Two unknown American missionaries were rescued from a Taliban prison late last year. Now, with a new book out about their ordeal, Dayna Curry and Heather Mercer are telling the world about Jesus..

Caught in the Crossfire

German missionary Georg Taubmann says he and his team were taken hostage in Afghanistan as 9/11 bargaining power.

After years of running humanitarian-aid projects in Afghanistan with the approval of the Taliban regime, Georg Taubmann, director of Shelter Now--a Christian nongovernmental organization based in Germany--and seven of his international co-workers were suddenly arrested in Kabul in August 2001.

The charges were false, or unsubstantiated, and for a month Taubmann had no answer for why the Taliban had suddenly turned against the Shelter Now workers. Not until Sept. 11, when news of the terrorist attacks in New York reached the Kabul jail.

"The understanding dawned upon me that the leading Taliban had known long in advance what would happen in Manhattan and needed us as hostages and human shields against the expected U.S. retaliation," Taubmann told Charisma.

The group's defense lawyer, a Muslim trained in Islamic shariah law, concluded the same. "You have not committed a criminal offense," he told Taubmann. "I realize you are here as hostages."

Taubmann claims the hostage status was later confirmed to him by befriended senior Taliban officials, who told him the order to arrest Shelter Now staffers came from Taliban leader Mullah Omar, Osama bin Laden's father-in-law.

In November, upon losing control of Kabul, the Taliban attempted to move the Christians south to Kandahar, but en route they were liberated by local Afghans and, after much drama and tremendous trauma, airlifted to freedom by the U.S. military.

"The pressure in the last hours, when it seemed the helicopter pilot could not spot us and would leave again without us, was the worst part of the 105 days of imprisonment," Taubmann recalls. "We are deeply grateful to the U.S. government for sending some of their best men to our rescue."

Taubmann and his wife, Marianne, moved from Germany to Pakistan in 1984 to work among Afghan refugees, then from Pakistan to Afghanistan two years ago. Their work over two decades has been dedicated to the numerous victims of the 1979-1989 Soviet-Afghan war and the fluctuating civil wars. German President Johannes Rau honored Georg Taubmann this year for his long service in Afghanistan.

Shelter Now Germany, the organization Taubmann leads and former American hostages Dayna Curry and Heather Mercer worked with, is a separate entity from U.S.-based Shelter Now International. The German group is the largest relief organization operating among Afghan refugees in Pakistan. Its charge includes the complete food distribution for the U.N. relief agencies UNHCR (United Nations High Commissioner for Refugees) and WFP (World Food Programme).

The organization's work in Afghanistan since 1988 has included operating factories that manufacture construction materials, drilling wells, feeding street children and erecting houses. It was registered with the Pakistani government in 1983, the Afghan government in 1993 and the Taliban regime in 1998. In general, its presence has been well-received and respected.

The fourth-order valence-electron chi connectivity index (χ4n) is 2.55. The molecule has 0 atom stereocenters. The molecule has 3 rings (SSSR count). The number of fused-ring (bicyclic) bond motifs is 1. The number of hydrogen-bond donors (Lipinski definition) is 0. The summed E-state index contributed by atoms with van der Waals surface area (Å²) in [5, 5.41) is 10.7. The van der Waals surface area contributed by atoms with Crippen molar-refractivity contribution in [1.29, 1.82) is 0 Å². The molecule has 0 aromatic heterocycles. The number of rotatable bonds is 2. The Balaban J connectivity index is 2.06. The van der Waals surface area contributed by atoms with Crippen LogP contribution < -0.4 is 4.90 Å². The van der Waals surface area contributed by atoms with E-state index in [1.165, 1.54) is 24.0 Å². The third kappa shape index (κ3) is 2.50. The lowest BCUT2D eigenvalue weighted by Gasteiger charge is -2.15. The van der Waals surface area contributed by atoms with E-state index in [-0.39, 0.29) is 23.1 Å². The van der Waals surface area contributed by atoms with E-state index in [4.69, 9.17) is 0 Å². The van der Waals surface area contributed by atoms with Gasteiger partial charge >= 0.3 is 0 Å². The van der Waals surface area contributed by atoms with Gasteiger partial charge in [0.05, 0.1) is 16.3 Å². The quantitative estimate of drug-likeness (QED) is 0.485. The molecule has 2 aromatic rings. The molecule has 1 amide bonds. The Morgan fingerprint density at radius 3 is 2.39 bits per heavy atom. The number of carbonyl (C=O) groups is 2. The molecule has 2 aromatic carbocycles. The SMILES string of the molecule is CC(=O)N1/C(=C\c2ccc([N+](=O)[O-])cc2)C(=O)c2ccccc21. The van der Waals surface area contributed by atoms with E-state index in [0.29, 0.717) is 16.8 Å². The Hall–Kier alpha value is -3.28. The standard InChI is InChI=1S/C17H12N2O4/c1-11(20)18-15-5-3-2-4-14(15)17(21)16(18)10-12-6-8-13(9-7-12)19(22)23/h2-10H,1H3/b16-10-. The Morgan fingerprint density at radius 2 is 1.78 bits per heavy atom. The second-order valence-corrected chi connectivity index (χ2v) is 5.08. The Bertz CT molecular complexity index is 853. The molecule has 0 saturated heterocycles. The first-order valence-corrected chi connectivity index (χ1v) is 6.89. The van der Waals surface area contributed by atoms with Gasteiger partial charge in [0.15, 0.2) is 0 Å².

"Many Muslims respect Christians who are truly committed to the One God and the Holy Book--as they put it--and to godly morals," Taubmann says.

But fundamentalist Muslims repeatedly accused Shelter Now of engaging in forbidden "religious proselytism" and, in particular, buying converts with charity. The Shelter Now staffers arrested in Kabul in August 2001 were charged with proselytism.

"Two team members had been asked repeatedly by a Kabul family to show the Jesus movie in their home, and eventually did--off-duty and using a private laptop," Taubmann explains. "It turned out to be a trap. Eight of us were rounded up and threatened with the death penalty."

All internationals on the Shelter Now team are believers, but Taubmann denies the staff was involved with what the Taliban called proselytism and that they ever paid people to convert to Christianity.

"The vast majority of our workers are local Muslims, and when the Taliban claimed that we had offered them money and pressured them in other ways to convert, not one of them agreed to testify against us--simply because the accusations were groundless," he says.

"Our policy under the given circumstances is to give personal answers to personal questions, which is not against the law. Even so, there are very many opportunities to speak about Christ and the Bible, and to share the gospel, because in countries like Pakistan and Afghanistan people are deeply religious. They talk about religion the way Germans talk about sports and politics, and ask questions without [being prompted]."

In the Kabul prison the eight believers kept a strict routine of daily worship, proclamation and intercession.

"On the one hand it was a matter of staying sane and not panicking," says Margrit Stebner, another German team member and former Kabul hostage. "We actually prayed more for Afghanistan than for ourselves because we sensed that that was the meaning of it all."

Taubmann adds that news of the captivity of his team triggered an "incredible and long overdue wave of prayer" for Afghanistan and that in the end 2001 brought about a real change in Afghanistan after 23 years of war and oppression.